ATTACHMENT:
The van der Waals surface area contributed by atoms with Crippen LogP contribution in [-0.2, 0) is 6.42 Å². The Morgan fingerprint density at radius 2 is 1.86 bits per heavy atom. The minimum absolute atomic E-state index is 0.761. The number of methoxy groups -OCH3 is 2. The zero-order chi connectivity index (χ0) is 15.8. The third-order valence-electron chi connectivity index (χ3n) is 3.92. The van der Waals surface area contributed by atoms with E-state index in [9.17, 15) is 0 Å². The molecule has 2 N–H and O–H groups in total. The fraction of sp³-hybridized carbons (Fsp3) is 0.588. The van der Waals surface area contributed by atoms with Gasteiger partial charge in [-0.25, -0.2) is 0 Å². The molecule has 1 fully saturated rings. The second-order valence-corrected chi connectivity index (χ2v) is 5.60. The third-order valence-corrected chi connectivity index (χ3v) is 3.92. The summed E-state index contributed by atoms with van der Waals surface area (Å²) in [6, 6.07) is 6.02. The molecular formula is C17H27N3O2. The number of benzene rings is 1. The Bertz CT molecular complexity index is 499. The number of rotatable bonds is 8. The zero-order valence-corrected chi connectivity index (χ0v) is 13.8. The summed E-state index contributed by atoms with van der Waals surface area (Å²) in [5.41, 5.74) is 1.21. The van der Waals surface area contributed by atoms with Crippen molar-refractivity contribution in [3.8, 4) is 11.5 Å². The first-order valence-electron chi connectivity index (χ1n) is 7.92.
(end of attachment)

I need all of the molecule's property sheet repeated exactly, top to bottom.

The van der Waals surface area contributed by atoms with Crippen LogP contribution in [-0.2, 0) is 6.42 Å². The Morgan fingerprint density at radius 2 is 1.86 bits per heavy atom. The minimum absolute atomic E-state index is 0.761. The number of methoxy groups -OCH3 is 2. The zero-order chi connectivity index (χ0) is 15.8. The third-order valence-electron chi connectivity index (χ3n) is 3.92. The van der Waals surface area contributed by atoms with E-state index in [9.17, 15) is 0 Å². The molecule has 2 N–H and O–H groups in total. The fraction of sp³-hybridized carbons (Fsp3) is 0.588. The van der Waals surface area contributed by atoms with Gasteiger partial charge in [-0.25, -0.2) is 0 Å². The molecule has 1 fully saturated rings. The second-order valence-corrected chi connectivity index (χ2v) is 5.60. The third-order valence-corrected chi connectivity index (χ3v) is 3.92. The summed E-state index contributed by atoms with van der Waals surface area (Å²) in [6, 6.07) is 6.02. The molecular formula is C17H27N3O2. The number of benzene rings is 1. The Bertz CT molecular complexity index is 499. The number of rotatable bonds is 8. The zero-order valence-corrected chi connectivity index (χ0v) is 13.8. The summed E-state index contributed by atoms with van der Waals surface area (Å²) in [5.41, 5.74) is 1.21. The van der Waals surface area contributed by atoms with Crippen molar-refractivity contribution in [3.8, 4) is 11.5 Å². The first-order valence-electron chi connectivity index (χ1n) is 7.92.